As part of the agreement, Regeneron has a time-limited right of first negotiation for certain rights to AVA-101, Avalanche's gene therapy product targeting vascular endothelial growth factor (VEGF) currently under development for the treatment of wet age-related macular degeneration (AMD), upon completion of the ongoing Phase 2a trial.

"We look forward to the opportunity to collaborate with Avalanche, a leader in the field of next-generation gene therapy technologies," said George D. Yancopoulos, M.D., Ph.D., Chief Scientific Officer of Regeneron and President of Regeneron Laboratories. "This collaboration highlights the commitment by Regeneron to invest in potentially breakthrough therapies that could benefit patients with sight-threatening diseases."

"We are excited to work with Regeneron to discover and develop novel gene therapy medicines for serious eye diseases," said Thomas W. Chalberg, Ph.D., co-founder and Chief Executive Officer of Avalanche Biotechnologies. "The collaboration will bring together Avalanche's novel platform technology with Regeneron's proprietary molecules and research capabilities, with the goal of creating a new class of next-generation biologics in ophthalmology. Regeneron is a terrific partner for their scientific leadership, as well as their product development capabilities and commercialization track-record."

For those of you not familiar with Regeneron Pharmaceuticals, they are a leading science-based biopharmaceutical company based in Tarrytown, New York that discovers, invents, develops, manufactures, and commercializes medicines for the treatment of serious medical conditions. Regeneron commercializes medicines for eye diseases, colorectal cancer, and a rare inflammatory condition, and has product candidates in development in other areas of high unmet medical need, including hypercholesterolemia, oncology, rheumatoid arthritis, asthma, and atopic dermatitis.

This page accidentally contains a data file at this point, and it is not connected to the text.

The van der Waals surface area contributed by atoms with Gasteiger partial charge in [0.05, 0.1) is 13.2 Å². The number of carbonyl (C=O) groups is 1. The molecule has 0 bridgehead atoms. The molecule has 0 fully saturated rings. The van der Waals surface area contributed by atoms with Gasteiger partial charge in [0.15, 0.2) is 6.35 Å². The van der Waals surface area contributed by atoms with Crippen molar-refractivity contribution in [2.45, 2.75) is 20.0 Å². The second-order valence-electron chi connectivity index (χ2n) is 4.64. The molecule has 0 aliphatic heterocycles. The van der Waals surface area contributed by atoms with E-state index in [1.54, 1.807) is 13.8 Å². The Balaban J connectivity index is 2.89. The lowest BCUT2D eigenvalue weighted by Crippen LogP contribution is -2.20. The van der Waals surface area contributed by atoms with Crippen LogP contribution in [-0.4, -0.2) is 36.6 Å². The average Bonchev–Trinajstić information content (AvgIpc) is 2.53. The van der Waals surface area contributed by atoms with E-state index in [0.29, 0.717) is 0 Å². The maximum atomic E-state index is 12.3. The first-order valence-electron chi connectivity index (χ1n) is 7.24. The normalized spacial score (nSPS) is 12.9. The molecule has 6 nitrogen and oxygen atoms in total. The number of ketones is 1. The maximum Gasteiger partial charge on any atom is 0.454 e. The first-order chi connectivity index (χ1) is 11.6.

In the eye disease field, their major product is Eylea, an anti-vascular endothelial growth factor (VEGF) agent that is intravitrealy injected for the treatment of  wet AMD, in competition with Roche/Genentech's Avastin, and Lucentis.

The problem with the use of the current anti-VEGF drugs is the need for up to eight to twelve injections yearly, to maintain the gains in visual acuity and/or prevent the re-occurrence of the underlying neovascular degeneration. The reason for the collaboration with Avalanche is that its BioFactoryTM is expected to deliver a therapeutic protein to combat wet AMD for at least 18 months and, potentially for several years, from a single injection. (For more about this technology, again, please see my initial writeup.)